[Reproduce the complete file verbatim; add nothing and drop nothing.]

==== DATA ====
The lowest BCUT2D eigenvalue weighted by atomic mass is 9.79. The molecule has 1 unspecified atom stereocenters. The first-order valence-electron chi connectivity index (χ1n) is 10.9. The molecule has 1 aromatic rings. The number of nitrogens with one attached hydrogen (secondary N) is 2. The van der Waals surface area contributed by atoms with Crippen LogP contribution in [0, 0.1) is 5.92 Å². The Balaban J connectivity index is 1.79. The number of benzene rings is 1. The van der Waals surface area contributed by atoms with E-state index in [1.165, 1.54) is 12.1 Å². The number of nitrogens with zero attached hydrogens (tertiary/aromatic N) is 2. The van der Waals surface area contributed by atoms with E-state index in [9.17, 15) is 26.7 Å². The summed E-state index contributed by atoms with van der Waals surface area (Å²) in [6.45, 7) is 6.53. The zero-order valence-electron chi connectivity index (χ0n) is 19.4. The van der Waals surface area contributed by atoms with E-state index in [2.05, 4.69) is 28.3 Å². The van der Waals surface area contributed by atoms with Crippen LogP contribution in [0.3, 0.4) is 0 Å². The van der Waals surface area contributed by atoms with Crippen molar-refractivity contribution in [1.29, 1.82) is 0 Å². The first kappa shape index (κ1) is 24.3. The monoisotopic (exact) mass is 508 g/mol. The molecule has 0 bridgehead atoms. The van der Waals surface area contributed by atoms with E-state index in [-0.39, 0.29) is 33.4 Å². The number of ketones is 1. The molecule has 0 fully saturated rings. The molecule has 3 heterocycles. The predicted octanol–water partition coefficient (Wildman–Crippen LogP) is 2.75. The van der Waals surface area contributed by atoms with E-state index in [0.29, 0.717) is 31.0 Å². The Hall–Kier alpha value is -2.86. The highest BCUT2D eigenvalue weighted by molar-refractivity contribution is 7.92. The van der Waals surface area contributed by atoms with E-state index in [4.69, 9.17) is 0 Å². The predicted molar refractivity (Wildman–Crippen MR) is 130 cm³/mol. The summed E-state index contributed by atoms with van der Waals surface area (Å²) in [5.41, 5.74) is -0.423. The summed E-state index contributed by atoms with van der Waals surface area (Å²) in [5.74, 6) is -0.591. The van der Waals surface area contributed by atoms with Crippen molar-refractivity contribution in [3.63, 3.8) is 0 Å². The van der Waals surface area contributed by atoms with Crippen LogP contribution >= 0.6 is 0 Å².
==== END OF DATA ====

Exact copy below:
The lowest BCUT2D eigenvalue weighted by atomic mass is 9.79. The molecule has 1 unspecified atom stereocenters. The first-order valence-electron chi connectivity index (χ1n) is 10.9. The molecule has 1 aromatic rings. The number of nitrogens with one attached hydrogen (secondary N) is 2. The van der Waals surface area contributed by atoms with Crippen LogP contribution in [0, 0.1) is 5.92 Å². The Balaban J connectivity index is 1.79. The number of benzene rings is 1. The van der Waals surface area contributed by atoms with E-state index in [1.165, 1.54) is 12.1 Å². The number of nitrogens with zero attached hydrogens (tertiary/aromatic N) is 2. The van der Waals surface area contributed by atoms with E-state index in [9.17, 15) is 26.7 Å². The summed E-state index contributed by atoms with van der Waals surface area (Å²) in [6.45, 7) is 6.53. The zero-order valence-electron chi connectivity index (χ0n) is 19.4. The van der Waals surface area contributed by atoms with E-state index in [2.05, 4.69) is 28.3 Å². The van der Waals surface area contributed by atoms with Crippen LogP contribution in [0.3, 0.4) is 0 Å². The van der Waals surface area contributed by atoms with Crippen molar-refractivity contribution in [1.29, 1.82) is 0 Å². The first kappa shape index (κ1) is 24.3. The monoisotopic (exact) mass is 508 g/mol. The molecule has 0 bridgehead atoms. The van der Waals surface area contributed by atoms with E-state index in [-0.39, 0.29) is 33.4 Å². The number of ketones is 1. The molecule has 0 fully saturated rings. The molecule has 3 heterocycles. The predicted octanol–water partition coefficient (Wildman–Crippen LogP) is 2.75. The van der Waals surface area contributed by atoms with E-state index in [0.29, 0.717) is 31.0 Å². The Hall–Kier alpha value is -2.86. The highest BCUT2D eigenvalue weighted by molar-refractivity contribution is 7.92. The van der Waals surface area contributed by atoms with E-state index in [4.69, 9.17) is 0 Å². The predicted molar refractivity (Wildman–Crippen MR) is 130 cm³/mol. The summed E-state index contributed by atoms with van der Waals surface area (Å²) in [5.41, 5.74) is -0.423. The summed E-state index contributed by atoms with van der Waals surface area (Å²) in [5.74, 6) is -0.591. The van der Waals surface area contributed by atoms with Crippen molar-refractivity contribution in [3.63, 3.8) is 0 Å². The van der Waals surface area contributed by atoms with Crippen LogP contribution >= 0.6 is 0 Å².